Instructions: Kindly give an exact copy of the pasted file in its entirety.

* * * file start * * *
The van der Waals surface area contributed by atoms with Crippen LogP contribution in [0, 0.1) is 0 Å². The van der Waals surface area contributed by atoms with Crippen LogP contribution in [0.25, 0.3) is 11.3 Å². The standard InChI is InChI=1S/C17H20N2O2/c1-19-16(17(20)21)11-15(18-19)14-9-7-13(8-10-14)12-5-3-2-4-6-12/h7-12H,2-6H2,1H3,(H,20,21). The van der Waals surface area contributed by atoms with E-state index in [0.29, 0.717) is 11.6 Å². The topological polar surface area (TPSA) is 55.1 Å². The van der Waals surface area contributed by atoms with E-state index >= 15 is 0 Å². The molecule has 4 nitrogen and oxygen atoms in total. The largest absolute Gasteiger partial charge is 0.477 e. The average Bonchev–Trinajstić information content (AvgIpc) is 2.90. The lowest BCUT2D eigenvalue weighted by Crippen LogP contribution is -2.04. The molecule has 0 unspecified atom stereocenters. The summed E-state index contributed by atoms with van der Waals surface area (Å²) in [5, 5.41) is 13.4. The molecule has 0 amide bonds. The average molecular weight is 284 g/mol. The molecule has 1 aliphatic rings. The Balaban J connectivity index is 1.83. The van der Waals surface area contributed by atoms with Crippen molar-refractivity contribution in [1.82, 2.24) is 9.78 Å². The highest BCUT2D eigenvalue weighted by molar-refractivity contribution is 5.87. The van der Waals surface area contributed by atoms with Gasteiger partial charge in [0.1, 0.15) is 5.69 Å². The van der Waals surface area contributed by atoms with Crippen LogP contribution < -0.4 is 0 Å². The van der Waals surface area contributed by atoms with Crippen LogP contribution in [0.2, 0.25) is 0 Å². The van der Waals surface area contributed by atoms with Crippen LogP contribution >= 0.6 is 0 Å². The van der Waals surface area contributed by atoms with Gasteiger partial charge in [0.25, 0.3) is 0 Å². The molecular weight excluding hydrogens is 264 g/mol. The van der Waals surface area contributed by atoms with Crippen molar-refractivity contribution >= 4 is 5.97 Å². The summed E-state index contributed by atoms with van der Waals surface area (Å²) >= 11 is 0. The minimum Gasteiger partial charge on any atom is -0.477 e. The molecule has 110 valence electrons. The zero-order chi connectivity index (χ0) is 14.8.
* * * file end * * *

The van der Waals surface area contributed by atoms with Crippen LogP contribution in [0, 0.1) is 0 Å². The van der Waals surface area contributed by atoms with Crippen LogP contribution in [0.25, 0.3) is 11.3 Å². The standard InChI is InChI=1S/C17H20N2O2/c1-19-16(17(20)21)11-15(18-19)14-9-7-13(8-10-14)12-5-3-2-4-6-12/h7-12H,2-6H2,1H3,(H,20,21). The van der Waals surface area contributed by atoms with E-state index in [0.29, 0.717) is 11.6 Å². The topological polar surface area (TPSA) is 55.1 Å². The van der Waals surface area contributed by atoms with E-state index >= 15 is 0 Å². The molecule has 4 nitrogen and oxygen atoms in total. The largest absolute Gasteiger partial charge is 0.477 e. The average Bonchev–Trinajstić information content (AvgIpc) is 2.90. The lowest BCUT2D eigenvalue weighted by Crippen LogP contribution is -2.04. The molecule has 0 unspecified atom stereocenters. The summed E-state index contributed by atoms with van der Waals surface area (Å²) in [5, 5.41) is 13.4. The molecule has 0 amide bonds. The average molecular weight is 284 g/mol. The molecule has 1 aliphatic rings. The Balaban J connectivity index is 1.83. The van der Waals surface area contributed by atoms with Crippen molar-refractivity contribution in [1.82, 2.24) is 9.78 Å². The highest BCUT2D eigenvalue weighted by molar-refractivity contribution is 5.87. The van der Waals surface area contributed by atoms with Gasteiger partial charge in [0.1, 0.15) is 5.69 Å². The van der Waals surface area contributed by atoms with Crippen LogP contribution < -0.4 is 0 Å². The van der Waals surface area contributed by atoms with Crippen LogP contribution in [0.2, 0.25) is 0 Å². The van der Waals surface area contributed by atoms with Crippen LogP contribution >= 0.6 is 0 Å². The van der Waals surface area contributed by atoms with Gasteiger partial charge in [0.25, 0.3) is 0 Å². The molecular weight excluding hydrogens is 264 g/mol. The van der Waals surface area contributed by atoms with Crippen molar-refractivity contribution >= 4 is 5.97 Å². The summed E-state index contributed by atoms with van der Waals surface area (Å²) >= 11 is 0. The minimum Gasteiger partial charge on any atom is -0.477 e. The molecule has 110 valence electrons. The zero-order chi connectivity index (χ0) is 14.8.